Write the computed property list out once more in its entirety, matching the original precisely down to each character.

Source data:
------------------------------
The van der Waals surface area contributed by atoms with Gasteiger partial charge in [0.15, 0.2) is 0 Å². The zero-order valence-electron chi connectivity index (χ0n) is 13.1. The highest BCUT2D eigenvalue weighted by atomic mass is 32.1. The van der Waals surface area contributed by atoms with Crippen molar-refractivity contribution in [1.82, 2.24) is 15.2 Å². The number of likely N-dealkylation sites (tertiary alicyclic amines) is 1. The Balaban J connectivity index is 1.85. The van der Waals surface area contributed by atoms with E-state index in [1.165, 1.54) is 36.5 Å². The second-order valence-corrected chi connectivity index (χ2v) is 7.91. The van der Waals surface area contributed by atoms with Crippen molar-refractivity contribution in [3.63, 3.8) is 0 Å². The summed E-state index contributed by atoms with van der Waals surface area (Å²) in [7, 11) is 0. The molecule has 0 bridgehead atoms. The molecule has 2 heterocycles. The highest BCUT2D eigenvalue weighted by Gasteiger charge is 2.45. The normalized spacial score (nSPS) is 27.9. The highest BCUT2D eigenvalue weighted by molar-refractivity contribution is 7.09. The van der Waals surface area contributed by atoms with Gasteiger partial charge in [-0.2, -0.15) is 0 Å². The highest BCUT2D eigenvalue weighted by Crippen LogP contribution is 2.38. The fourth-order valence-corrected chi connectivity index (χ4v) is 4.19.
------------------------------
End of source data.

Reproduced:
The van der Waals surface area contributed by atoms with Gasteiger partial charge in [0.15, 0.2) is 0 Å². The zero-order valence-electron chi connectivity index (χ0n) is 13.1. The highest BCUT2D eigenvalue weighted by atomic mass is 32.1. The van der Waals surface area contributed by atoms with Crippen molar-refractivity contribution in [1.82, 2.24) is 15.2 Å². The number of likely N-dealkylation sites (tertiary alicyclic amines) is 1. The Balaban J connectivity index is 1.85. The van der Waals surface area contributed by atoms with E-state index in [1.165, 1.54) is 36.5 Å². The second-order valence-corrected chi connectivity index (χ2v) is 7.91. The van der Waals surface area contributed by atoms with Crippen molar-refractivity contribution in [3.63, 3.8) is 0 Å². The summed E-state index contributed by atoms with van der Waals surface area (Å²) in [7, 11) is 0. The molecule has 0 bridgehead atoms. The molecule has 2 heterocycles. The highest BCUT2D eigenvalue weighted by Gasteiger charge is 2.45. The normalized spacial score (nSPS) is 27.9. The highest BCUT2D eigenvalue weighted by molar-refractivity contribution is 7.09. The van der Waals surface area contributed by atoms with Gasteiger partial charge in [-0.2, -0.15) is 0 Å². The highest BCUT2D eigenvalue weighted by Crippen LogP contribution is 2.38. The fourth-order valence-corrected chi connectivity index (χ4v) is 4.19.